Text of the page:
Let us now fill in the table with the increase/decrease data from Example 1. Note: negative cash flows are signified with parentheses.

Cash Flows from Operations    
Net Income $9,000  
+ Depreciation Expense 1,000  
- Increase in Accts Receivable (or + Decrease in A/R) (20,000)  
+ Increase in Accts Payable (or - Decrease in A/P) 15,000  
Net Cash Flows from Operations   $5,000
     
Cash Flows from Investing    
- Cash Purchases of LT Assets (or + Cash Sales of LT Assets) (20,000)  
Net Cash Flows from Investing   ($20,000)
     
Cash Flows from Financing    
+ Issuance of Stock or LT Debt (or - Redemption of Stock or Debt) $100,000  
- Payment of Dividends (3,000)  
Net Cash Flows from Financing   $97,000
Net Cash Flows (from Operating, Investing and Financing)   $82,000
+ Beginning Balance of Cash Account   0
Ending Balance of Cash Account   $82,000

Note that we achieved the same results using the indirect method that we got from using the Cash T-account approach.

Frequently Asked Questions About the Indirect Method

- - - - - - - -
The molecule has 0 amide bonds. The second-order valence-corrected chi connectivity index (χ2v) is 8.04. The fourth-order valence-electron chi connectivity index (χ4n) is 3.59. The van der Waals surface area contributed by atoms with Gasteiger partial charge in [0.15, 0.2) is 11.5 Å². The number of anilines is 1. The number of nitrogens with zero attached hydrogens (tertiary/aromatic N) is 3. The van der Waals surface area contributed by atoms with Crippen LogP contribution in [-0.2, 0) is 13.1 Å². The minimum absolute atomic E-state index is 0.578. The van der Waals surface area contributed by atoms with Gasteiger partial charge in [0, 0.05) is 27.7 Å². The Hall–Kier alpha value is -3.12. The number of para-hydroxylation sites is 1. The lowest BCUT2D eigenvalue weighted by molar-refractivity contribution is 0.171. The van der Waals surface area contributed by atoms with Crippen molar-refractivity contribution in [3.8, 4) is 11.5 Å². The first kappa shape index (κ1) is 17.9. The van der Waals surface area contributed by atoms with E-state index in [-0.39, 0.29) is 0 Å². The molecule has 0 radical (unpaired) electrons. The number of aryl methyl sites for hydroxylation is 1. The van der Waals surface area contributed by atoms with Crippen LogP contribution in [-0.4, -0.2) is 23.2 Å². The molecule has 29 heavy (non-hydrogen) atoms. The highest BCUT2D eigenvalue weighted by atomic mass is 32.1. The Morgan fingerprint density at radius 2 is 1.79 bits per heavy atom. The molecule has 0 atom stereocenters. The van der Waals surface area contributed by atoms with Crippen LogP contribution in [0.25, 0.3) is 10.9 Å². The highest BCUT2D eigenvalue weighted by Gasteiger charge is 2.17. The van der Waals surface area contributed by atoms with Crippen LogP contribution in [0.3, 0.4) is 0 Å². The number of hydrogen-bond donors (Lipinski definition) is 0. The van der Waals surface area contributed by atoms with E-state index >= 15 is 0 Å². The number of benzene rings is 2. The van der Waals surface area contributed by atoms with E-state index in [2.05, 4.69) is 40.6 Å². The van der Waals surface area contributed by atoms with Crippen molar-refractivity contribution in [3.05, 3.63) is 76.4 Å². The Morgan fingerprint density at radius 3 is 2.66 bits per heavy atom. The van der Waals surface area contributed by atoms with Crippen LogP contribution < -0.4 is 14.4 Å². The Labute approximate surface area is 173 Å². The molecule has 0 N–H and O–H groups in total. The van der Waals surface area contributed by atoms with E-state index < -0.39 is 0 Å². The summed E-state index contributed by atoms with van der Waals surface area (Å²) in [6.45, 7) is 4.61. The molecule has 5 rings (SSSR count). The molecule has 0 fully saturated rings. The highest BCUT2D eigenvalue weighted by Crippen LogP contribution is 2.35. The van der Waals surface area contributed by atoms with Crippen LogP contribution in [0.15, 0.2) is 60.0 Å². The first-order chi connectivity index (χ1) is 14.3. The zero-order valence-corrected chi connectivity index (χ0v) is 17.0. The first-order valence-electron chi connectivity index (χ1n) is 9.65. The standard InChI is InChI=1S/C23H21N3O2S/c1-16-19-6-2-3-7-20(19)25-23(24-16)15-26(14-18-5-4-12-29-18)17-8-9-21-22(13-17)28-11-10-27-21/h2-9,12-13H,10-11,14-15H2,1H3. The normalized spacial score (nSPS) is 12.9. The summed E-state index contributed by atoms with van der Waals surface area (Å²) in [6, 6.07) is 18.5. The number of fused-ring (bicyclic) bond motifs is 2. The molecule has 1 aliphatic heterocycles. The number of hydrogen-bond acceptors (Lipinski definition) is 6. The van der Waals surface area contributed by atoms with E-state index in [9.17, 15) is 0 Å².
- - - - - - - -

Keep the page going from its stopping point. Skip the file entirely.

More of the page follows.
1. Why do we add the Depreciation Expense to the Net Income?

Net Income = Revenues minus Expenses. Depreciation is an expense, but it has no effect on cash. (We debit Depreciation Expense and credit Accumulated Depreciation. We don't credit Cash.) So, to make the net income = to the cash flow, we need to nullify the effect of this noncash expense. In fact, depreciation, depletion and amortization expenses would all need to be added back to the net income to derive the cash flow.

2. Why do we subtract an increase in Accounts Receivable? Accounts Receivable represent revenues that were earned but not collected in cash. If all sales were for cash, there would be no increase in Accounts Receivable. The amount by which Accounts Receivable went up represents the amount of revenues that have not come in yet. If we are trying to derive the net cash flow, we need to subtract the Accounts Receivable increase.